Analysis

Premiums can increase or decrease, on specific employees, on dependents and on the group in aggregate. In many instances the ACA premium increases tend to affect dependent/spouse costs. Firms typically contribute relatively less towards dependent premiums which transfers much of the increase to the employee. For analyzing premium changes, firms should calculate the amount the premium increase effects their employer contribution versus the employee’s contribution. The ACA rating method can cause disruption in the employer and employee contributions based on the change to the ACA age rates. This may require companies to restructure their employer contributions to mitigate large variations in employer or employee contributions for employee only coverage.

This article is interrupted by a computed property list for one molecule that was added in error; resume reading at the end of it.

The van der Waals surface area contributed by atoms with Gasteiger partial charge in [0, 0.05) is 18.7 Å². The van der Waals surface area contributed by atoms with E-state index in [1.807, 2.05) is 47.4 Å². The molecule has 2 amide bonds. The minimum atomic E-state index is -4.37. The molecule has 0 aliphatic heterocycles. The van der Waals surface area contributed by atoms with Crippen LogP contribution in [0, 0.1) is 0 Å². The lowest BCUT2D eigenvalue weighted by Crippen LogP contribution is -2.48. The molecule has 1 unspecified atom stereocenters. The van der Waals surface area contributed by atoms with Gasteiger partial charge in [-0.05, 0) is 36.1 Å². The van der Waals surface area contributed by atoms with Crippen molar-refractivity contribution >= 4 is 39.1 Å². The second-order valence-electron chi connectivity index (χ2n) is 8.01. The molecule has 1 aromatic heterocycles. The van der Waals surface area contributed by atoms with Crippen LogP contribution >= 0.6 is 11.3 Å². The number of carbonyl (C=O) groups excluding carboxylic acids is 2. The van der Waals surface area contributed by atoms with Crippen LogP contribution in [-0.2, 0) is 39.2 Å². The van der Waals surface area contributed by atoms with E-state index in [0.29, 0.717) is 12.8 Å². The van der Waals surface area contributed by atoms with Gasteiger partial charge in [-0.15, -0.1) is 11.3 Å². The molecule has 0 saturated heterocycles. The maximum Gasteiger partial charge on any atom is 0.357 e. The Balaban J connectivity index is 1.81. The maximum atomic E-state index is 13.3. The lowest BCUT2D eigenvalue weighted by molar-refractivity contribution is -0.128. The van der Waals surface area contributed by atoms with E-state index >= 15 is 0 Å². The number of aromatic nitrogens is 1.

To mitigate the rise in premiums the law has brought about since the implementation of ACA, there has been a trend of employees migrating to lower benefit (higher deductible) plans. Migrating to lower premium plans is a tactic being used by many employers and employees.

Employees with children age 21+ may look to enrolling them in a lower benefit plan in the individual market. The individual market has limited plan choices and provider networks, but these trade-offs may yield a lower premium.

If you have any ACA related questions, please email aca@calcpa.org.

 

The Patient Protection and Affordable Care Act (ACA) was passed more than five years ago. Never has a piece of federal legislation been in the controversy spotlight for this length of time.